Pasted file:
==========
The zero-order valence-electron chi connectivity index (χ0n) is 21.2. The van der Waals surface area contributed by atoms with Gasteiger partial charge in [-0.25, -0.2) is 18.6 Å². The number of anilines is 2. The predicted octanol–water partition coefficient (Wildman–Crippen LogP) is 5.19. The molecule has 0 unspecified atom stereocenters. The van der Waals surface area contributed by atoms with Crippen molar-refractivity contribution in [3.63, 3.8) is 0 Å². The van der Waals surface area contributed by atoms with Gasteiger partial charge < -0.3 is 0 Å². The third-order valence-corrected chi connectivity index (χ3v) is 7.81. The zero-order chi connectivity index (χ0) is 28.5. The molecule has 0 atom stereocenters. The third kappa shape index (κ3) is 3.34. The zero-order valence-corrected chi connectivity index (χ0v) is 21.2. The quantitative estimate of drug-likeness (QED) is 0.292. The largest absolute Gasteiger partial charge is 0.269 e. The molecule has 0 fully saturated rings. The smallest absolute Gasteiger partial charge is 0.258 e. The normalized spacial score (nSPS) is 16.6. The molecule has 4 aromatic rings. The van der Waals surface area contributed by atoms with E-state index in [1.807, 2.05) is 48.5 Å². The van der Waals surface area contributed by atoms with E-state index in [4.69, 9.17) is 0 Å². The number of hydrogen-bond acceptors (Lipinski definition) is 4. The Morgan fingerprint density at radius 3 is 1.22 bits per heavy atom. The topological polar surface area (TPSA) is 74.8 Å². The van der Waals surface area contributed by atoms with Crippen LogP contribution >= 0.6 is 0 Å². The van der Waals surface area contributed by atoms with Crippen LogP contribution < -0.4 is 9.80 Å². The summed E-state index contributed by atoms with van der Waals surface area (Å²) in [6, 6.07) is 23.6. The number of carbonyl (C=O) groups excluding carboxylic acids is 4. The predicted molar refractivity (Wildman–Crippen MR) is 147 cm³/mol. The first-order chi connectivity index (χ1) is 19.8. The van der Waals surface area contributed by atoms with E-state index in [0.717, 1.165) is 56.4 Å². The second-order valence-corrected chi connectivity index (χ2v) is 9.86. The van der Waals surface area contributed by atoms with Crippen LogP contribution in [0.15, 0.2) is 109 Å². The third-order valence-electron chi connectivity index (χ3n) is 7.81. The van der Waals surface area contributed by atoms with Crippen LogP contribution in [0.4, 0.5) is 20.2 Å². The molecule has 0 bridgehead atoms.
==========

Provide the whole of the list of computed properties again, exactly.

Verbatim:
The zero-order valence-electron chi connectivity index (χ0n) is 21.2. The van der Waals surface area contributed by atoms with Gasteiger partial charge in [-0.25, -0.2) is 18.6 Å². The number of anilines is 2. The predicted octanol–water partition coefficient (Wildman–Crippen LogP) is 5.19. The molecule has 0 unspecified atom stereocenters. The van der Waals surface area contributed by atoms with Crippen molar-refractivity contribution in [3.63, 3.8) is 0 Å². The van der Waals surface area contributed by atoms with Gasteiger partial charge < -0.3 is 0 Å². The third-order valence-corrected chi connectivity index (χ3v) is 7.81. The zero-order chi connectivity index (χ0) is 28.5. The molecule has 0 atom stereocenters. The third kappa shape index (κ3) is 3.34. The zero-order valence-corrected chi connectivity index (χ0v) is 21.2. The quantitative estimate of drug-likeness (QED) is 0.292. The largest absolute Gasteiger partial charge is 0.269 e. The molecule has 0 fully saturated rings. The smallest absolute Gasteiger partial charge is 0.258 e. The normalized spacial score (nSPS) is 16.6. The molecule has 4 aromatic rings. The van der Waals surface area contributed by atoms with E-state index in [1.807, 2.05) is 48.5 Å². The van der Waals surface area contributed by atoms with E-state index in [4.69, 9.17) is 0 Å². The number of hydrogen-bond acceptors (Lipinski definition) is 4. The Morgan fingerprint density at radius 3 is 1.22 bits per heavy atom. The topological polar surface area (TPSA) is 74.8 Å². The van der Waals surface area contributed by atoms with Crippen LogP contribution >= 0.6 is 0 Å². The van der Waals surface area contributed by atoms with Crippen LogP contribution < -0.4 is 9.80 Å². The summed E-state index contributed by atoms with van der Waals surface area (Å²) in [6, 6.07) is 23.6. The number of carbonyl (C=O) groups excluding carboxylic acids is 4. The predicted molar refractivity (Wildman–Crippen MR) is 147 cm³/mol. The first-order chi connectivity index (χ1) is 19.8. The van der Waals surface area contributed by atoms with E-state index in [0.717, 1.165) is 56.4 Å². The second-order valence-corrected chi connectivity index (χ2v) is 9.86. The van der Waals surface area contributed by atoms with Crippen LogP contribution in [0.15, 0.2) is 109 Å². The third-order valence-electron chi connectivity index (χ3n) is 7.81. The van der Waals surface area contributed by atoms with Crippen LogP contribution in [0.4, 0.5) is 20.2 Å². The molecule has 0 bridgehead atoms.